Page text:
Saturday, February 21, 2009

She loves me, she loves me not


The dandelion must be one of the plants most people can recognise and name. For gardeners, it’s a plant to be hated … the archetypal weed. In lawns it lies flat to the ground avoiding any number of passes of the mower, then sends up flower heads, seemingly overnight, just to annoy us.

In flower beds it produces enormously long tap roots that test the abilities of even the most skilled weeder. Removing them is like pulling teeth, except that the root usually breaks just when it feels like it’s going to come out whole. And a few days later, up pop not one but half a dozen fresh shoots to mock the gardener.

But to children the dandelion is a pure delight. Every child knows the ball of fluffy parachutes that make up the dandelion seed head. And most are sure that blowing it will tell them the time of day, or whether “He loves me, he loves me not”, or that it will make their wish come true . It’s the seed heads that give the common name for the plant in a number of countries such as Pusteblume (blow flower) in Germany. But it’s the serrated leaves that provide the origin for the name most of us know – looking like a row of lions teeth or dent de lion in old French.

Ironically, in France, its common name is now pissenlit, and you don’t need a degree in French language to realise that translates as piss in the bed – not such an extraordinary or inappropriate name when you realise that the dandelion has very good diuretic properties.

In fact, the dandelion has a whole host of medicinal properties as the Latin name Taraxicum probably indicates. It’s thought this comes from the Greek words taraxos, meaning disorder, and akos, meaning remedy. Many herbalists regard the dandelion as an effective treatment for liver disease, useful even in such extreme cases as cirrhosis. It cleanses the bloodstream and increases bile production, and is a good remedy for gall bladder problems as well. The herb is also a boon to such other internal organs as the pancreas, kidneys, stomach, and spleen. The dried leaf, taken as a tea, is used as a mild laxative to relieve constipation.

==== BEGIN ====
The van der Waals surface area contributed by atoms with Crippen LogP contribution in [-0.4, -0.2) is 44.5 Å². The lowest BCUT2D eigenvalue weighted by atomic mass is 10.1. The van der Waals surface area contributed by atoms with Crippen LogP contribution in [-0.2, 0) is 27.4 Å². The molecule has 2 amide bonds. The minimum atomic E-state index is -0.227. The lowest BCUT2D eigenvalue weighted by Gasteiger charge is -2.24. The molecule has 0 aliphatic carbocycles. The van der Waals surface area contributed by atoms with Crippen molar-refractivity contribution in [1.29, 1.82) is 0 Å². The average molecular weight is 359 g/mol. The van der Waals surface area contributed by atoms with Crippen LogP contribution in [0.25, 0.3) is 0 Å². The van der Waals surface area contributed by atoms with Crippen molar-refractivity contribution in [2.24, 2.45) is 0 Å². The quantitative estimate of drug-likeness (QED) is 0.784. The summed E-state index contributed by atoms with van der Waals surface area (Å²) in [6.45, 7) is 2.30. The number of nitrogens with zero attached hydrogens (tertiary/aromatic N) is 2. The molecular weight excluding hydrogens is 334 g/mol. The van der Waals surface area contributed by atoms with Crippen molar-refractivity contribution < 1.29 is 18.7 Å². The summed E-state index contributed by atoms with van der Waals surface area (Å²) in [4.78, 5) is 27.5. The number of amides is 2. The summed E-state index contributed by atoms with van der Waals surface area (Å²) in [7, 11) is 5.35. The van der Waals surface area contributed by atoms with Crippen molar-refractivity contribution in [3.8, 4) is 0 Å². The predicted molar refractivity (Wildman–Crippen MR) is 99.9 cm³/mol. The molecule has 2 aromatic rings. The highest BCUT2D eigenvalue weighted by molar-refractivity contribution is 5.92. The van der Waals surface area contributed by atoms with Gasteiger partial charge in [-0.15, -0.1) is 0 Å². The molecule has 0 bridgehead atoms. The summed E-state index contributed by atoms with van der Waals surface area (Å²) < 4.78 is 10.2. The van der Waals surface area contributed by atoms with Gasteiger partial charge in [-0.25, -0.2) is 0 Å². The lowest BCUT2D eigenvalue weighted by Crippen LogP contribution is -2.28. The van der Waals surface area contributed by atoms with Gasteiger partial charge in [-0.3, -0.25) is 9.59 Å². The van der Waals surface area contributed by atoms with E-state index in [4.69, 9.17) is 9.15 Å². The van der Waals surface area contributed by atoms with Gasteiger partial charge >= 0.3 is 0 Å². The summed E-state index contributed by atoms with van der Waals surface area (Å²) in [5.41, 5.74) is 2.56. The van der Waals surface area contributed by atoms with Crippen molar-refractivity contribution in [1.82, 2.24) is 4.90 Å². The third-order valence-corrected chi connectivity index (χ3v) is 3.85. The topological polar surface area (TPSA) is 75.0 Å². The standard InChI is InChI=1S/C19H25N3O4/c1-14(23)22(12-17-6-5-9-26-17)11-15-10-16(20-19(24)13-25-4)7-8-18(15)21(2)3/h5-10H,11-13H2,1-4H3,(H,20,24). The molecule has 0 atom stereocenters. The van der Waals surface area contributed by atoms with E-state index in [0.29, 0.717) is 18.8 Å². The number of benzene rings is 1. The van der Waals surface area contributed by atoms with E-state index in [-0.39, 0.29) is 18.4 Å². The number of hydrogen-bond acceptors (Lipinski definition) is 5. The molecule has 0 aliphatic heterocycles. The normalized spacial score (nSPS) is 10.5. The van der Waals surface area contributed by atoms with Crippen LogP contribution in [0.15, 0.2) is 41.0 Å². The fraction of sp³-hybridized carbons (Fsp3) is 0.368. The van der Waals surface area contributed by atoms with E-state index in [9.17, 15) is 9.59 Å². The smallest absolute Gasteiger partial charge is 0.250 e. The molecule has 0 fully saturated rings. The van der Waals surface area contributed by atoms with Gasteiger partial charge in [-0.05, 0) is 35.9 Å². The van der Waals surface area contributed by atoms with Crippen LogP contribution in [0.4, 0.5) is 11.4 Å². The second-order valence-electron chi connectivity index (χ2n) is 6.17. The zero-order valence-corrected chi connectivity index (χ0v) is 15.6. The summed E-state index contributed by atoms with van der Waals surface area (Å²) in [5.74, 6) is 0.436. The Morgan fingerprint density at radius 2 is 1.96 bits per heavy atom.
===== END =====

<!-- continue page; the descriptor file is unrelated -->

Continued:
So, how come a plant that’s got so much going for it has such a bad reputation?

It’s even got an extraordinarily beautiful flower.

6 comments:

BT said...

Very informative. Can't you also use the leaves in salads? We don't like it because it's such a successful 'weed' and I'm sure every one of those fluffy seeds makes a new plant!

DK Leather said...

ooh I LOVE this.
I thought the daisy was the 'loves me, loves me not' flower!
Absolutely true re using the leaves in salads, they're actually quite nice, if a little peppery.
:-)
Looking forward to the nuts about catkins entry now!

willow said...

I love dandelions and blogged on them last summer. Lots of fun childhood memories there.

Twisted willow said...

Your Mum said it was the daisy too. Where I was brought up in Yorkshire we used the dandelion head. You always blew particularly hard when it got to the "She loves me", but usually one seed hung on ... but "that didn't count".
I'm working on the catkins one ... lots of steamy stuff about SEX.
Thanks Willow, BT and I were discussing whether, in the age of WII and Nintendo and all those things, whether kids still delight in dandelion clocks and daisy chains etc. We decided they probably do. I hope so anyway, because nature is even more wonderful than the most sophisticated computer programme.

The Weaver of Grass said...

Pissenlit - that brought back memories, we always used to say as children that if you smelled the dandelion you would wet the bed. I had forgotten that.
An old lady who lived near my husband when he was a child, had lost her sight when very young and in old age a technique for restoring it meant that suddenly she could see again = not knowing any of the history of the dandelion, she picked great armfuls and put them in a jug on the table!
Also, a friend made the most superb quilt on the life of the dandelion - starting with a tiny green shoot and ending with a spectacular display of flying seed heads.
I do agree that from a gardener's point of view the dandelion is a flipping nuisance - but viewed objectively it is a lovely flower, wouldn't you agree?
Where in Yorkshire were you brought up? Glad to see you played against Sedbergh school - I have connections there now and they are still on that winning streak!

jinksy said...

Makes delicious Dandelion Wine, if you know the way!